I work in the electronic banking industry and rarely use cash or checks. The exception is church. Giving is an act of worship and should be part of worship. When I switched to an internet-only bank, I kept a local credit union account to use for check writing (to church). Even without that, it’s very easy to pull cash out of an ATM.
If people are only giving to church electronically, it’s not because they CAN’T give in cash/check: it’s because they don’t understand that giving is PART of worship. Our churches should be educating our members about all parts of worship, not enabling them to skip parts of worship via e-transfer or a collections box in the foyer.—David M, Coupeville, WA
My church still passes the baskets, announcing that we may give in the basket, or electronically, or even by text. (By text requires a one-time setup.) Also, guests are told they do not need to feel obligated to give. To me this feels like our church allows everyone to give according to their hearts. As for myself, my giving is 99.44% scheduled electronic. While this might appear to be mindless and devoid of worship, for me it is entirely the opposite. I now look forward to the early morning payday email from church, as it reminds me to once again thank God for His blessings. This is also the closest I can get to having my offering come off the top of my paycheck. It no longer feels like another bill-type obligation the way it did when I gave by check.—Lee B, Burnsville, MN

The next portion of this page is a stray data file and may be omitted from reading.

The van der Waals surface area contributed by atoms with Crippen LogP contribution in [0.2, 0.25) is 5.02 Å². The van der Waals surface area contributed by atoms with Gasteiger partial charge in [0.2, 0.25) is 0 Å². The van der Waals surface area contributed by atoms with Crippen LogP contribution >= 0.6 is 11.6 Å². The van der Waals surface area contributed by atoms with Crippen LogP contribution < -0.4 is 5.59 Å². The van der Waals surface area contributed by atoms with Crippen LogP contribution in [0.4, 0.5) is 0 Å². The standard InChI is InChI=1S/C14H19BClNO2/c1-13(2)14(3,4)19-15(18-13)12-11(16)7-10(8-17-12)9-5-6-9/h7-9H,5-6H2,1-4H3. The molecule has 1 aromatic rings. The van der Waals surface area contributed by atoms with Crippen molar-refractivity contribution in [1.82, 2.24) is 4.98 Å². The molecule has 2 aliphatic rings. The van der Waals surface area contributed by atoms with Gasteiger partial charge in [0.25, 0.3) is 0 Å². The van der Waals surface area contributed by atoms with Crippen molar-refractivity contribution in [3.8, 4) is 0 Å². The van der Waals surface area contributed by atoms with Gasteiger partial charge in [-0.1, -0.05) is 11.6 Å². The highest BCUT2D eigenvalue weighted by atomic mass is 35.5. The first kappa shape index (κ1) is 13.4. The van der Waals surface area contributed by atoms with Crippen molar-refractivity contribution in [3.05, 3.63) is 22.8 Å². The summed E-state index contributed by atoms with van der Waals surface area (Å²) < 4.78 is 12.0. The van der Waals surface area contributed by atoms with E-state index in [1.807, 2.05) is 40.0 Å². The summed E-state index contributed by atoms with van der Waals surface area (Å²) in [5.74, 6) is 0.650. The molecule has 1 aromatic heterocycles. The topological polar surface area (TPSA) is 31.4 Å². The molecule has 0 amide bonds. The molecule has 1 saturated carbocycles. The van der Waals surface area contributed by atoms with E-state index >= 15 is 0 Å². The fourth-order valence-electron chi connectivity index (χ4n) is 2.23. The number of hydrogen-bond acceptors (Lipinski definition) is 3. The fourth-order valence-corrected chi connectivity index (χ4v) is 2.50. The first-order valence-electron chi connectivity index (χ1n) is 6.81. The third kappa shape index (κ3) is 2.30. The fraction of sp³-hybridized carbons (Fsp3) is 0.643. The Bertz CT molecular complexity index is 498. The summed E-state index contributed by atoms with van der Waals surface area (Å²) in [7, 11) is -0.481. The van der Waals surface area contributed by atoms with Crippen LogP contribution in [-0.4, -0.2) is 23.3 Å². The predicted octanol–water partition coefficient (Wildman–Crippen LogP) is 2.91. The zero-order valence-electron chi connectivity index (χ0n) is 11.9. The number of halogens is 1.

I was thinking of this myself awhile ago, and if nothing else it may be important to reaffirm the deliberate nature of worship through corporate giving. Not only is the whole church giving thanks, but they are doing by making a deliberate sacrifice together at that time.
An automated transfer may not weigh as heavily on the mind of a believer; while some brothers may still feel each withdrawal as it occurs, others may need to discipline themselves to mentally rededicate those resources week over week.
It’s also interesting that that seems to be a general pattern throughout Scripture: regular, periodic giving, instead of single bulk transactions. Partially because that’s how we usually make money – in small chunks, not giant windfalls – but perhaps also partially because that continual reminder keeps us humble, thankful, and giving throughout our walk.—Nathan A, Bellevue, WA
Comments on Have I Sinned Against You?